Looking for someone with razor-sharp eyes? 

Someone who can spot typos, inconsistencies and repetition in your writing?

Even highly accomplished writers can get so close to their work that it’s hard to look at it critically. Having a professional editor review your writing saves you time and helps lift it just that bit higher. 

Whatever you’ve written – from annual report to academic journal article to blog post, or anything in between – if you want it polished to publication standard, I can help. 

If you want to get a better understanding of the different types of editing and what they involve, see below. Or simply get in touch and I can have a look at your document and assess how I can best meet your needs.


What kind of editing do you need?
There can be confusion about what’s involved in the various types of editing. For instance, many people are unsure about what constitutes ‘copyediting’ versus ‘proofreading’. Often a prospective client will request that a document be proofread, but it isn’t ready for that because it needs to be copyedited first. Most documents need to be copyedited. Some documents will also be proofread, particularly if the document is going to be professionally designed.

The type of editing your written material needs depends largely on how polished the writing already is. There are three basic levels of editing, and your piece of writing may need only one of these, or a combination. Here they are:

1. Structural editing (also called ‘substantive editing’ or ‘developmental editing’)
A structural edit involves a high-level assessment of your completed manuscript to make sure it meets the needs of your audience in terms of readability, structure, language, content, clarity, style and presentation. It is particularly relevant where there are multiple authors and you are looking for a single ‘voice’. A structural edit usually makes suggestions in relation to:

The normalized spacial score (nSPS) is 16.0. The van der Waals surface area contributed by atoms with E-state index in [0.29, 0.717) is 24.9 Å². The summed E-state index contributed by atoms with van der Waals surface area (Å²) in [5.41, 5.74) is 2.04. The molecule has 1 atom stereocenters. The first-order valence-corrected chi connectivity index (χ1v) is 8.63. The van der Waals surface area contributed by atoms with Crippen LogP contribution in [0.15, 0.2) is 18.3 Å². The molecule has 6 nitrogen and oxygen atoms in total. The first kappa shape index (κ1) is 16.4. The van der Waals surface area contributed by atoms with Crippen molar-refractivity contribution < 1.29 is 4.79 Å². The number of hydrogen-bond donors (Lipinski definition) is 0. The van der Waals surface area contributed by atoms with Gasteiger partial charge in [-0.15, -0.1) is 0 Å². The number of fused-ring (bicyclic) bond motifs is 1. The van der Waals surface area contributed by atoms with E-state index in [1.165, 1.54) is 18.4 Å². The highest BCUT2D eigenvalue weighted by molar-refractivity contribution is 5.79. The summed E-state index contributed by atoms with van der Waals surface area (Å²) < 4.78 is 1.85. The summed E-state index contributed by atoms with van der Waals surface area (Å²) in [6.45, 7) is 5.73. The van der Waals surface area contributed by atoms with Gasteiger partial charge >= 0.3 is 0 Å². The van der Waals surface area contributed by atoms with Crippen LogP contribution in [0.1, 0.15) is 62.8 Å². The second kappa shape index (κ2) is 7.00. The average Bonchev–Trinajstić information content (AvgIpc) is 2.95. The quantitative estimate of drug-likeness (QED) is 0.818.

• the writing achieving its intended purpose and addressing your target audience
  • whether any sections need to be reorganised, condensed, expanded or rewritten to ensure a logical and coherent overall structure
  • the inclusion of appropriate and clear headings, subheadings, illustrations or diagrams to guide the reader
  • consistency in content (avoiding repetition and contradictions)
  • clarification of the meaning of the material
  • improving the logical flow of the language 
  • consistency in language, tone and style (a single ‘voice’)
  • referencing and glossary are comprehensive and relevant.

2. Copyediting (also called ‘line editing’) 
I like to think of copyediting as going through a document with a fine-toothed comb to ensure it is consistent, accurate, cohesive and complete. Forensic attention is paid to the small details while also keeping an eye on the big picture. Copyediting normally addresses the following (where relevant):

  • accuracy of grammar, spelling, syntax and punctuation
  • clarity of expression, flow of text, wordiness and jargon
  • consistency in formatting, illustrations, capitalisation, hyphenation, italics, numerals, references and layout
  • numbering for pages, headings, sections and table of contents are correct
  • hyperlinks are working
  • visual content including typography, headings, tables, figures and illustrations, captions and layout
  • adherence to a particular style guide.

3. Proofreading
Proofreading is the final stage of editing before publication, after the written material has already been professionally copyedited, the author has incorporated those edits and (where applicable) the document has been laid out and designed. Major changes are not suggested in this stage. A proofread usually involves reviewing the document for minor errors in formatting, spelling, punctuation, consistency or grammar. Sometimes errors are introduced into a document when the author incorporates the copyedits.

A document cannot be proofread if it has not already been professionally copyedited first.

If you’d like to check out some examples of my previous work, a sample is available here.